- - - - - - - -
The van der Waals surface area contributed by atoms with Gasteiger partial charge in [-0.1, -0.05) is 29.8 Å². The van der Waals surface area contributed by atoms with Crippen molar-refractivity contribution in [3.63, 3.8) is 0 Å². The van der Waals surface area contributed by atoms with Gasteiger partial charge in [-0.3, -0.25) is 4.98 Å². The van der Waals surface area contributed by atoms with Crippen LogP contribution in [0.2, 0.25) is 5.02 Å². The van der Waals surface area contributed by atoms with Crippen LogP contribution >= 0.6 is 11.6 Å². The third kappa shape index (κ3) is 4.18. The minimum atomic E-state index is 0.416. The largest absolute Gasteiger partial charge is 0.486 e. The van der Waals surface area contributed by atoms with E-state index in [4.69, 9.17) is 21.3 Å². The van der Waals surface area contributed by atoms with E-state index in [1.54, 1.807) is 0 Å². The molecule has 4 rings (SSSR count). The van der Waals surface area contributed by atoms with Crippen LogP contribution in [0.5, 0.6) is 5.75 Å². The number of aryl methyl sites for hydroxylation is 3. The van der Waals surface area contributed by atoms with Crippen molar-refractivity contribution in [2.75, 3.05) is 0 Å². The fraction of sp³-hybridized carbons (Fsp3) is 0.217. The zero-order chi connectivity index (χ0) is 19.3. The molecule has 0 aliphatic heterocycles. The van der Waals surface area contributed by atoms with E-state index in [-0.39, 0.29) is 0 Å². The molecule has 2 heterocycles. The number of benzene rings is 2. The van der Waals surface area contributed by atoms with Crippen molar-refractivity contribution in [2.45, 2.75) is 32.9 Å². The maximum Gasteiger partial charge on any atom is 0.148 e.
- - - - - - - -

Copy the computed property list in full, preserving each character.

The van der Waals surface area contributed by atoms with Gasteiger partial charge in [-0.1, -0.05) is 29.8 Å². The van der Waals surface area contributed by atoms with Crippen molar-refractivity contribution in [3.63, 3.8) is 0 Å². The van der Waals surface area contributed by atoms with Gasteiger partial charge in [-0.3, -0.25) is 4.98 Å². The van der Waals surface area contributed by atoms with Crippen LogP contribution in [0.2, 0.25) is 5.02 Å². The van der Waals surface area contributed by atoms with Crippen LogP contribution >= 0.6 is 11.6 Å². The third kappa shape index (κ3) is 4.18. The minimum atomic E-state index is 0.416. The largest absolute Gasteiger partial charge is 0.486 e. The van der Waals surface area contributed by atoms with E-state index in [4.69, 9.17) is 21.3 Å². The van der Waals surface area contributed by atoms with E-state index in [1.54, 1.807) is 0 Å². The molecule has 4 rings (SSSR count). The van der Waals surface area contributed by atoms with Crippen LogP contribution in [0.5, 0.6) is 5.75 Å². The number of aryl methyl sites for hydroxylation is 3. The van der Waals surface area contributed by atoms with Crippen molar-refractivity contribution in [2.75, 3.05) is 0 Å². The fraction of sp³-hybridized carbons (Fsp3) is 0.217. The zero-order chi connectivity index (χ0) is 19.3. The molecule has 0 aliphatic heterocycles. The van der Waals surface area contributed by atoms with E-state index in [-0.39, 0.29) is 0 Å². The molecule has 2 heterocycles. The number of benzene rings is 2. The van der Waals surface area contributed by atoms with Crippen molar-refractivity contribution in [2.45, 2.75) is 32.9 Å². The maximum Gasteiger partial charge on any atom is 0.148 e.